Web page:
The Snake Boy
Next morning he refused to eat any breakfast but went off hungry to the woods and was gone all day. In the evening he returned, bringing with him a pair of deer horns, and went directly to the hothouse (âsï), where his grandmother was waiting for him. He told the old woman he must be alone that night, so she got up and went into the house where the others were.
At early daybreak she came again to the hothouse and looked in, and there she saw an immense uktena that filled the âsï, with horns on its head, but still with two human legs instead of a snake tail. It was all that was left of her boy.
He spoke to her and told her to leave him, and she went away again from the door. When the sun was well up, the uktena began slowly to crawl out, but it was full noon before it was all out of the âsï. It made a terrible hissing noise as it came out, and all the people ran from it. It crawled on through the settlement, leaving a broad trail in the ground behind it, until it came to a deep bend in the river, where it plunged in and went under the water.
The grandmother grieved much for her boy, until the others of the family got angry and told her that as she thought so much of him she ought to go and stay with him. So she left them and went along the trail made by the uktena to the river and walked directly into the water and disappeared. Once after that a man fishing near the place saw her sitting on a large rock in the river, looking just as she had always looked, but as soon as she caught sight of him she jumped into the water and was gone.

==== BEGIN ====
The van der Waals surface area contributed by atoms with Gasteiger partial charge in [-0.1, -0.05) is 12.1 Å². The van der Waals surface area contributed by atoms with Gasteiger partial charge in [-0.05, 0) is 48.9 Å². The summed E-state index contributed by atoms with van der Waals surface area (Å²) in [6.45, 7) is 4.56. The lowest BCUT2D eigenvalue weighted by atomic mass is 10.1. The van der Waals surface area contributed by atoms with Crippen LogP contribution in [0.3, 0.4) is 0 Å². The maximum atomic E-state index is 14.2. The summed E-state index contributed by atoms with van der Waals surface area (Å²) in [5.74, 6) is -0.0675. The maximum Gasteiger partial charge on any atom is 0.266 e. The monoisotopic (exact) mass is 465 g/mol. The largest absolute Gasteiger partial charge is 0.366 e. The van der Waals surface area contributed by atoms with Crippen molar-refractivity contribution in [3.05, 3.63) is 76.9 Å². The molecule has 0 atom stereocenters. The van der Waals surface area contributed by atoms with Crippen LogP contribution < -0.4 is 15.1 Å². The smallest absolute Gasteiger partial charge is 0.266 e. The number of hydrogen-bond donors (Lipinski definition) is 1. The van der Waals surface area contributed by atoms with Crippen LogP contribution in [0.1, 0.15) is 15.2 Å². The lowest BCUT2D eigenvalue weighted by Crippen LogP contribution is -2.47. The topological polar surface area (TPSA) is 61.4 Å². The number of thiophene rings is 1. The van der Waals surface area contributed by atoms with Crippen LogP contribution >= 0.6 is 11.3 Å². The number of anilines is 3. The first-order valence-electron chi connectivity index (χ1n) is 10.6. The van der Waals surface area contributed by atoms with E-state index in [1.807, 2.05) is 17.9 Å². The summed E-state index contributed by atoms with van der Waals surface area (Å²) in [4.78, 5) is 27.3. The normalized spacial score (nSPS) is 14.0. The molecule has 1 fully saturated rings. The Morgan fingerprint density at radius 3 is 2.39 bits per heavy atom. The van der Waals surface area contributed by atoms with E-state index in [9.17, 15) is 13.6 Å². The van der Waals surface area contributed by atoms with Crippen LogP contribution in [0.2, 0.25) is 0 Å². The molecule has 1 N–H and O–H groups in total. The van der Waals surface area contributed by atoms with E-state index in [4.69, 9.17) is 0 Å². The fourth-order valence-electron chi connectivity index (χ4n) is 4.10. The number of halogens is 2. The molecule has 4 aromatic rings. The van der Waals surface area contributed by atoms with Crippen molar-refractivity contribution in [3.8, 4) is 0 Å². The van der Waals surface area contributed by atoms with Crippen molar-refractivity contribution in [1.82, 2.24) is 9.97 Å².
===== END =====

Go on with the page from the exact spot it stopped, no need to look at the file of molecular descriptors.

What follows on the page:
The Snake Man
Late that night his companion was aroused by groaning and, on looking around, he found the other lying on the ground rolling and twisting in agony, and with the lower part of his body already changed to the body and tail of a large water snake. The man was still able to speak and called loudly for help, but his companion could do nothing, but only sit by and try to comfort him while he watched the arms sink into the body and the skin take on a scaly change that mounted gradually toward the neck, until at last even the head was a serpent's head and the great snake crawled away from the fire and down the bank into the river.